Mike Boddicker's finger was numb but there was nothing wrong with his numbers.

Boddicker scattered five hits over seven innings, tied his season-high of eight strikeouts and gave up only two runs as the Baltimore Orioles beat the Seattle Mariners, 4-2, in front of 14,446 at Memorial Stadium tonight.

The Orioles had lost their two previous games.

"He pitched a hell of a ball game," said Manager Earl Weaver, who made a trip to the mound in the sixth inning after Boddicker's finger went numb. "He had only one [pitch] that wasn't quite hard and it went out."

That was Jim Presley's second-inning two-run homer that tied the game at 2. But, with Larry Sheets (three hits, three RBI) and Fred Lynn hitting home runs, the Orioles put Boddicker (6-1) back ahead. And he did his part by stopping the Mariners, with help from Don Aase, who pitched the last two innings for his league-leading 14th save.

Ever since April 19, when he tore a ligament in the middle finger of his right hand while pitching against Texas, Boddicker has had occasional numbness in the finger.

"It wasn't hurting; just on certain pitches it would get numb," he said. "After a while, the feeling would come back. I don't know the reason why it came and went.

"I went for a stretch where it felt real good. I was getting my breaking ball over consistently and, when I do that, I'm going to get some strikeouts. Then all of a sudden I'd throw a pitch -- I don't know if I was doing something wrong with my motion or what -- but the thing would go numb."

It was a rough evening, physically, for him, even if the outcome was pleasant. He got out of the second inning when Harold Reynolds' ground ball caromed off his left hand (the glove had slipped off a bit) to Alan Wiggins, who threw out Reynolds.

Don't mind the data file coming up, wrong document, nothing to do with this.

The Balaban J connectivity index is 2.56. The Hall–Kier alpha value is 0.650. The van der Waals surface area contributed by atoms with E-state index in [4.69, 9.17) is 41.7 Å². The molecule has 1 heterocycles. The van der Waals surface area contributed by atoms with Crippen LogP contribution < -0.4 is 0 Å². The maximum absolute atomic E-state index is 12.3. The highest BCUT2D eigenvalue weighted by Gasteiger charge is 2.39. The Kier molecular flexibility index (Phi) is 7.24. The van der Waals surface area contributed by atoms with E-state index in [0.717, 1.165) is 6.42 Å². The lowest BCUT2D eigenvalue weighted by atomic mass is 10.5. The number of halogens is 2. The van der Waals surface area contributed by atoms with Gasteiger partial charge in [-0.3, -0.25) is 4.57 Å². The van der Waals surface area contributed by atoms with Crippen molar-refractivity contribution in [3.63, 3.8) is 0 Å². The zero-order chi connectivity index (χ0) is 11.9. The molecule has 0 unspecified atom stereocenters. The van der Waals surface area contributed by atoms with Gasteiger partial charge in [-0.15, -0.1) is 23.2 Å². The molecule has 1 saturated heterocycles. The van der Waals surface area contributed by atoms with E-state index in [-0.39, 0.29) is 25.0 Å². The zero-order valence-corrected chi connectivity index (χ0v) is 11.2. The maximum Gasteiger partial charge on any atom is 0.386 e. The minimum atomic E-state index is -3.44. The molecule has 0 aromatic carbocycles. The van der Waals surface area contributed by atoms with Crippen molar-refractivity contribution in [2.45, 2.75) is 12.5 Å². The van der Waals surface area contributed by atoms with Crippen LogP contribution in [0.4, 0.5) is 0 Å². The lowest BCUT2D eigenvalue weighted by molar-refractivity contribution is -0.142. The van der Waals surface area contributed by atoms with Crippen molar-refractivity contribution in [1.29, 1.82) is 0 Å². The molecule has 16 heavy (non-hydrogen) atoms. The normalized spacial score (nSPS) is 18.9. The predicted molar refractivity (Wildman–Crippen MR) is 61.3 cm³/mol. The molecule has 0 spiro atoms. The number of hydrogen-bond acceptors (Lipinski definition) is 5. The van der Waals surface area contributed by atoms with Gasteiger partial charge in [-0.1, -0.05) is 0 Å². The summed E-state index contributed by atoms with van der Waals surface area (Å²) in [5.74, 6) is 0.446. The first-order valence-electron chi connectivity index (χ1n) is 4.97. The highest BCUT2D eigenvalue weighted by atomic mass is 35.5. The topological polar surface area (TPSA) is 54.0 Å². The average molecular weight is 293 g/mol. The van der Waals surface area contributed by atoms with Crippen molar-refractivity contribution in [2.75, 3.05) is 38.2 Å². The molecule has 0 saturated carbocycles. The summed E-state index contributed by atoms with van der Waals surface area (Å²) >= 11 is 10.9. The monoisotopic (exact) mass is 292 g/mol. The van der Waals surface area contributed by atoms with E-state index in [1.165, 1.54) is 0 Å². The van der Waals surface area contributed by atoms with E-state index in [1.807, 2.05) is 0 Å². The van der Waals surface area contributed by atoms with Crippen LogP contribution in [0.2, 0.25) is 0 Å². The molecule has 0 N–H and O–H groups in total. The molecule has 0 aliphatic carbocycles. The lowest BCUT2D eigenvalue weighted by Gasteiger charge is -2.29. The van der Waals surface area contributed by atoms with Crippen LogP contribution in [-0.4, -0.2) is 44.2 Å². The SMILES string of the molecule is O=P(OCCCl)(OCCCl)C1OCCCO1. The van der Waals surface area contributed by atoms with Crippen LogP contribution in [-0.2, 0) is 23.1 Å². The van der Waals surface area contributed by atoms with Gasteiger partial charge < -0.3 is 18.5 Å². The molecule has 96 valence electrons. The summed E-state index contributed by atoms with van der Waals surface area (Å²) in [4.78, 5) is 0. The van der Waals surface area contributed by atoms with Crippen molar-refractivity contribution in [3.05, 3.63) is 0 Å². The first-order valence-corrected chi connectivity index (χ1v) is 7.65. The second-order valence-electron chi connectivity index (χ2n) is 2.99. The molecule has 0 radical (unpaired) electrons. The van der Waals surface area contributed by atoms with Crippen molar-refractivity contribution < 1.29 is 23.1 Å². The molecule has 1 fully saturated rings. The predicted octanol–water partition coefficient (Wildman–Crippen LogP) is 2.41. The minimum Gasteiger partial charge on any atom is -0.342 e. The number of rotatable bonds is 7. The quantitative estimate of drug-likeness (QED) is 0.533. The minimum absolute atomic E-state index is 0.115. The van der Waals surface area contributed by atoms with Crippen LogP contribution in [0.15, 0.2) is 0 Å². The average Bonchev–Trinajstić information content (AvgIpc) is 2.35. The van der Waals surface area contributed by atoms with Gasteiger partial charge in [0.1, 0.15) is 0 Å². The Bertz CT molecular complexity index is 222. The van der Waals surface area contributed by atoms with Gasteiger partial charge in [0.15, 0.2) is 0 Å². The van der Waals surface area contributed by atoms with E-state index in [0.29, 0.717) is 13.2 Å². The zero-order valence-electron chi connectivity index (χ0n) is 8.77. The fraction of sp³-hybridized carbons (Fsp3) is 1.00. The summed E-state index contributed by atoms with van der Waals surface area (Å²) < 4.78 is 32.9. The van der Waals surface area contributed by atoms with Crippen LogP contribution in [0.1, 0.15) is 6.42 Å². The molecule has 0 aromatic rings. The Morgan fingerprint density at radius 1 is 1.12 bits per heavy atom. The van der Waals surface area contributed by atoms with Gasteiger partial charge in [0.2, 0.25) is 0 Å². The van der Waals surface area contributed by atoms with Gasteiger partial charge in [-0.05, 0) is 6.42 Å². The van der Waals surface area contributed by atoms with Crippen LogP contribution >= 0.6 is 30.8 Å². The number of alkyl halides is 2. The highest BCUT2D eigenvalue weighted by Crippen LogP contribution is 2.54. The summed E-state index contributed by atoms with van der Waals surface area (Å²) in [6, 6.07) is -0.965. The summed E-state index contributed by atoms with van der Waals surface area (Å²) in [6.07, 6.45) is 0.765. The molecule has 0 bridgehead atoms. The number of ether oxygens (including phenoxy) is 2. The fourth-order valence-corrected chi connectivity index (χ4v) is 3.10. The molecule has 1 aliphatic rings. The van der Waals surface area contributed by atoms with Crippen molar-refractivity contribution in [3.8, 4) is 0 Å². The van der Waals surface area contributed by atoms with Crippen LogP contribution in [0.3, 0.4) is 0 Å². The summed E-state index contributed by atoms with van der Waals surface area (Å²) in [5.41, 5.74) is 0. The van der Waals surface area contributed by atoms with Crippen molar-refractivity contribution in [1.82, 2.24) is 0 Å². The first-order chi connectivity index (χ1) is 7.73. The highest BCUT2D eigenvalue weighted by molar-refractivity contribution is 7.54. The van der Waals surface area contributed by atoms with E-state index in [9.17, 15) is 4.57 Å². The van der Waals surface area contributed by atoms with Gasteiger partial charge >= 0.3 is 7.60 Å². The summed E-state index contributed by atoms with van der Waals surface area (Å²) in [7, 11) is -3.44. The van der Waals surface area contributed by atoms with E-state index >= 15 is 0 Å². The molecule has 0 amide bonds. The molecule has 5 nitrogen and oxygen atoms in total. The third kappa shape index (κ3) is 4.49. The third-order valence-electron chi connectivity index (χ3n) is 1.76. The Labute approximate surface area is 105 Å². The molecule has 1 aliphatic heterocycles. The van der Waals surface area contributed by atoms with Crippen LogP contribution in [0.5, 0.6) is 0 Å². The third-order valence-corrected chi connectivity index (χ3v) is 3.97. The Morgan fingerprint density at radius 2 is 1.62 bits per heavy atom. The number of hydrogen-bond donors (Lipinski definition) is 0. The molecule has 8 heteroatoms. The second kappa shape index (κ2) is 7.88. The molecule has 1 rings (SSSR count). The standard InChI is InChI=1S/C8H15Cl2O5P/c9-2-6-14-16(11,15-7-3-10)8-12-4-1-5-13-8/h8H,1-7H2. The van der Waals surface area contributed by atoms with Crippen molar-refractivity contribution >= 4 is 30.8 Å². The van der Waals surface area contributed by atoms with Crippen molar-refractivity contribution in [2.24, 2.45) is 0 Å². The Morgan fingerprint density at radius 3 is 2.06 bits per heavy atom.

"Nothing bothers Boddicker," Weaver said. "He wants to stay out there no matter what. He had ice on his left wrist after Reynolds' ball hit him and twice during the game the finger went numb on him. This is a guy who can stand pain."

It was Dick Williams' first visit to Memorial Stadium since 1976, when he managed the California Angels. In the first inning, his Mariners left Reynolds stranded at second.

The Orioles weren't as wasteful in their half of the first against Milt Wilcox (0-7), who has a 4-14 lifetime record against Baltimore. After Wiggins struck out, Lee Lacy singled to left field, and moved to second on Lynn's walk. Lacy moved to third on Eddie Murray's fly, and Cal Ripken walked. Sheets, who has hit safely in nine of his last 10 games, singled for a 2-0 lead.

Sheets, who has six homers and 21 RBI in the last 19 games, opened the fourth inning with his seventh home run this season.

"In the past, I've been either real hot or real cold," he said. "But I've just tried to be consistent. That was what was good about the West Coast trip -- I got one or two hits. Now, I'm putting it together."

When Lynn led off the fifth, his seventh home run of the season hooked inside the right field foul pole.

Boddicker retired the side in the seventh, with help from Rick Dempsey, who threw out Reynolds trying for his third steal of the game.

"I didn't want to come out," Boddicker said, although he didn't seem at all upset about it. "Not as long as I'm getting people out."

Aase struck out two in the eighth. In the ninth, he struck out Presley and got Spike Owen to bounce back to the mound. Steve Yeager singled and Williams sent up Gorman Thomas to pinch hit. Back on May 24, the same situation existed, and Thomas homered off Aase. But this time Thomas went down swinging.

"The way Boddicker is, it makes him tough to take out," Weaver said. "But the thing is, when you have a guy with 13 saves in the bullpen and three days rest, you've got to go with him."